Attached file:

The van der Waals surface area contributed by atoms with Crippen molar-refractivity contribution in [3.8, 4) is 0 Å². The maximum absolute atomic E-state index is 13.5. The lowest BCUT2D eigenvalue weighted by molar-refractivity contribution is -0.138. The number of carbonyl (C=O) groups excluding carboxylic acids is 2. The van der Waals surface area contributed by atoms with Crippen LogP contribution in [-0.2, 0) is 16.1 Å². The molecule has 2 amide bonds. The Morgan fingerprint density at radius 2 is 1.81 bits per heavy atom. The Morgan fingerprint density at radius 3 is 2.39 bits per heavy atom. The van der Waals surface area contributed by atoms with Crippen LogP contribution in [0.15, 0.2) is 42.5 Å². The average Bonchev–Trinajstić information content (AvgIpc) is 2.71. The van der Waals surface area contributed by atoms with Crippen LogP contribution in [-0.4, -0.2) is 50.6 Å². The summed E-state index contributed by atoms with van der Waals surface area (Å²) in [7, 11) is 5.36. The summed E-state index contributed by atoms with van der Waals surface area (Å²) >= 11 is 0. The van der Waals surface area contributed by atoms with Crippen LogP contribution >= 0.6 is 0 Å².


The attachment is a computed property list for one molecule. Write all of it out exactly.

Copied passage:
The van der Waals surface area contributed by atoms with Crippen molar-refractivity contribution in [3.8, 4) is 0 Å². The maximum absolute atomic E-state index is 13.5. The lowest BCUT2D eigenvalue weighted by molar-refractivity contribution is -0.138. The number of carbonyl (C=O) groups excluding carboxylic acids is 2. The van der Waals surface area contributed by atoms with Crippen LogP contribution in [-0.2, 0) is 16.1 Å². The molecule has 2 amide bonds. The Morgan fingerprint density at radius 2 is 1.81 bits per heavy atom. The Morgan fingerprint density at radius 3 is 2.39 bits per heavy atom. The van der Waals surface area contributed by atoms with Crippen LogP contribution in [0.15, 0.2) is 42.5 Å². The average Bonchev–Trinajstić information content (AvgIpc) is 2.71. The van der Waals surface area contributed by atoms with Crippen LogP contribution in [-0.4, -0.2) is 50.6 Å². The summed E-state index contributed by atoms with van der Waals surface area (Å²) in [7, 11) is 5.36. The summed E-state index contributed by atoms with van der Waals surface area (Å²) >= 11 is 0. The van der Waals surface area contributed by atoms with Crippen LogP contribution >= 0.6 is 0 Å².